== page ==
It looks like the Delaware Supreme Court will favor Democrats for a long time to come.
Delaware Supreme Court Justice James T. Vaughn Jr. announced last week that he intends to retire from his seat on the state's high court, the Delaware Business Times reported.
The state justice has served roughly 8.5 years of his appointed 12-year term. His retirement is expected to go into effect on May 1, 2023. Justice Vaughn is one of five Supreme Court justices in Delaware.
The currently-longest-serving Justice of the Delaware Supreme Court, appointed in October 2014, James T. Vaughn, Jr. has announced his retirement effective May 1, 2023 after serving 25 years on the bench. pic.twitter.com/xnwCFYw4n4
— The Chancery Daily and 99 others (@chancery_daily) November 29, 2022
The judge spent a quarter-century serving on the bench.
"It has been an honor and a privilege to serve since 1998 as a Superior Court judge and Supreme Court Justice. I will always appreciate the memories of working with my colleagues on the bench and with court staff in our efforts to maintain the rule of law in this state," Justice Vaughn wrote in a letter to the governor.
He added: "I leave with a sense of satisfaction that I have done my best to discharge the duties of the judicial offices I have held."
Delaware Gov. John Carney (D) will now have the ability to fill Vaugh's vacancy with the almost guaranteed selection of a Democrat.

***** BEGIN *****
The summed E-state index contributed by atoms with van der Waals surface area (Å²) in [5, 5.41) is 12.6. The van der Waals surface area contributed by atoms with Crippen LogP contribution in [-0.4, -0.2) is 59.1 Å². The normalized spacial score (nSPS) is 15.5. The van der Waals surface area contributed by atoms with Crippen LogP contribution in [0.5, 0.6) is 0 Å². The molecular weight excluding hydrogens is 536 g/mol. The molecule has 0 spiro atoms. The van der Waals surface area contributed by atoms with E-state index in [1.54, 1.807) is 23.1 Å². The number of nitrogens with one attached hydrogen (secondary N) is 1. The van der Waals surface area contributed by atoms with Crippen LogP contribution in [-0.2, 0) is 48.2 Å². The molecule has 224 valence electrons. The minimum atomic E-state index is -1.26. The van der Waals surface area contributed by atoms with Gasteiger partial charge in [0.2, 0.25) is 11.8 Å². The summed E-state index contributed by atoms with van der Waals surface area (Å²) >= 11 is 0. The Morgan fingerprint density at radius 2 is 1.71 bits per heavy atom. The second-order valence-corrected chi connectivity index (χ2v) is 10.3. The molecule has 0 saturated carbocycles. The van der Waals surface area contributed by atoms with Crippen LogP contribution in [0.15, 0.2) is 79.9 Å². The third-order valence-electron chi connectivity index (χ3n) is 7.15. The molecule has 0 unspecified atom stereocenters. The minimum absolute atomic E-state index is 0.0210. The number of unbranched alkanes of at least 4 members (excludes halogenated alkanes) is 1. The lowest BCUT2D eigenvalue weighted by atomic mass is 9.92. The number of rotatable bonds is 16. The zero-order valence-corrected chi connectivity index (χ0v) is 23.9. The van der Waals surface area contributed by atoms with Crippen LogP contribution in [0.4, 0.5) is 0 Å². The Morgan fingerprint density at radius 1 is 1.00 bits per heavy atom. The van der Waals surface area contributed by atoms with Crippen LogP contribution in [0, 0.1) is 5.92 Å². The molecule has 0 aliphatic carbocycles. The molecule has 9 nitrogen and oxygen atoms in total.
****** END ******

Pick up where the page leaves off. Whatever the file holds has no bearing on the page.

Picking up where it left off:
The Delaware Business Times noted:
Carney has already nominated Gary Traynor to the Supreme Court to replace Justice Randy Holland in 2017. He then elevated Justice Collins J. Seitz Jr. to the chief justice seat after the resignation of Leo Strine Jr. and nominated then-Vice Chancellor Tamika Montgomery Reeves to the high court to fill Seitz’s seat in 2019.
The situation gets interesting, however, as Reeves, who was appointed to fill Seitz's seat a few years back, has been tapped by the Biden administration to fill a federal circuit court role.
Should that happen, it would give Gov. Carney the opportunity to appoint two justices to the state's high court.
Delaware's state Supreme Court is different than most due to the fact that Delaware hosts the most business incorporations anywhere in the United States due to its business-friendly state laws.
The Delaware Business Times explained:
Over 1 million businesses, including half of all publicly traded companies and more than two-thirds of Fortune 500 companies, are incorporated in Delaware due to its business-focused equity court, the Court of Chancery, where specialized judges rather than juries rule on corporate disputes. The state Supreme Court hears all appeals from the Court of Chancery and has long set precedent in the world of corporate governance.
Justice Vaughn also happens to be the son of longtime State Sen. James T. Vaughn Sr.